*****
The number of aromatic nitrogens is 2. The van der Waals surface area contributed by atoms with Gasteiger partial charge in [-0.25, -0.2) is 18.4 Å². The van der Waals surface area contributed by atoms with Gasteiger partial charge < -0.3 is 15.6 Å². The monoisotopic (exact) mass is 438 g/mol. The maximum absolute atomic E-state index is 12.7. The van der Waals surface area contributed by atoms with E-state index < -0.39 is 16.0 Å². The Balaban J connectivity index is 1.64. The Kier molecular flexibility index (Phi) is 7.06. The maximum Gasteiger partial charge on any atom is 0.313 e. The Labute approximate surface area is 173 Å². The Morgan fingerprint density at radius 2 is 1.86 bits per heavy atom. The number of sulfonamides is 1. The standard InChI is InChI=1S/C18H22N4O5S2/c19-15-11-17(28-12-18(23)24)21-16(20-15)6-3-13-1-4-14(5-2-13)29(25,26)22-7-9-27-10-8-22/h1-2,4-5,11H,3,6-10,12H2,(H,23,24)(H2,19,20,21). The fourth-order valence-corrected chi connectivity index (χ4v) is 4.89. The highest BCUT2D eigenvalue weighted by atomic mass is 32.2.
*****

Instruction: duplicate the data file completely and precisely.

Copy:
The number of aromatic nitrogens is 2. The van der Waals surface area contributed by atoms with Gasteiger partial charge in [-0.25, -0.2) is 18.4 Å². The van der Waals surface area contributed by atoms with Gasteiger partial charge < -0.3 is 15.6 Å². The monoisotopic (exact) mass is 438 g/mol. The maximum absolute atomic E-state index is 12.7. The van der Waals surface area contributed by atoms with E-state index < -0.39 is 16.0 Å². The Balaban J connectivity index is 1.64. The Kier molecular flexibility index (Phi) is 7.06. The maximum Gasteiger partial charge on any atom is 0.313 e. The Labute approximate surface area is 173 Å². The Morgan fingerprint density at radius 2 is 1.86 bits per heavy atom. The number of sulfonamides is 1. The standard InChI is InChI=1S/C18H22N4O5S2/c19-15-11-17(28-12-18(23)24)21-16(20-15)6-3-13-1-4-14(5-2-13)29(25,26)22-7-9-27-10-8-22/h1-2,4-5,11H,3,6-10,12H2,(H,23,24)(H2,19,20,21). The fourth-order valence-corrected chi connectivity index (χ4v) is 4.89. The highest BCUT2D eigenvalue weighted by atomic mass is 32.2.